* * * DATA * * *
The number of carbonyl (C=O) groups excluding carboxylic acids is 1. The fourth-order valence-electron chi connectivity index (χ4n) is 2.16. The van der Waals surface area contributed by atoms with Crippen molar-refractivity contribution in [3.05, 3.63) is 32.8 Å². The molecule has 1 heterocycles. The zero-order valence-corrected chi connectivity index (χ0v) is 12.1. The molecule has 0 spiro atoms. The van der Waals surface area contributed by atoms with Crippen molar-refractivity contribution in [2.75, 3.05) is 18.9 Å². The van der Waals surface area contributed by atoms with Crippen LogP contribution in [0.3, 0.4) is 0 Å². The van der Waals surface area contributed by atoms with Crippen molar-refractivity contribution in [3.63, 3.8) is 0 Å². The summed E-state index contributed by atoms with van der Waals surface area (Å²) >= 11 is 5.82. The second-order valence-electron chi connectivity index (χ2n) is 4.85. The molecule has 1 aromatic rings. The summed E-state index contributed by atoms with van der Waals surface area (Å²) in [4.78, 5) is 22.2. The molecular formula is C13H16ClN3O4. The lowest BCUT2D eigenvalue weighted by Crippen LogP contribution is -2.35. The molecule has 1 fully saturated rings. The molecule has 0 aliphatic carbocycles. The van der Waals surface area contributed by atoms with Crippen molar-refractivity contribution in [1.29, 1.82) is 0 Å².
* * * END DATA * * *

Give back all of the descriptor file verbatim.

The number of carbonyl (C=O) groups excluding carboxylic acids is 1. The fourth-order valence-electron chi connectivity index (χ4n) is 2.16. The van der Waals surface area contributed by atoms with Crippen molar-refractivity contribution in [3.05, 3.63) is 32.8 Å². The molecule has 1 heterocycles. The zero-order valence-corrected chi connectivity index (χ0v) is 12.1. The molecule has 0 spiro atoms. The van der Waals surface area contributed by atoms with Crippen molar-refractivity contribution in [2.75, 3.05) is 18.9 Å². The van der Waals surface area contributed by atoms with Crippen LogP contribution in [0.3, 0.4) is 0 Å². The van der Waals surface area contributed by atoms with Crippen molar-refractivity contribution in [3.63, 3.8) is 0 Å². The summed E-state index contributed by atoms with van der Waals surface area (Å²) >= 11 is 5.82. The second-order valence-electron chi connectivity index (χ2n) is 4.85. The molecule has 1 aromatic rings. The summed E-state index contributed by atoms with van der Waals surface area (Å²) in [4.78, 5) is 22.2. The molecular formula is C13H16ClN3O4. The lowest BCUT2D eigenvalue weighted by Crippen LogP contribution is -2.35. The molecule has 1 fully saturated rings. The molecule has 0 aliphatic carbocycles. The van der Waals surface area contributed by atoms with Crippen molar-refractivity contribution in [1.29, 1.82) is 0 Å².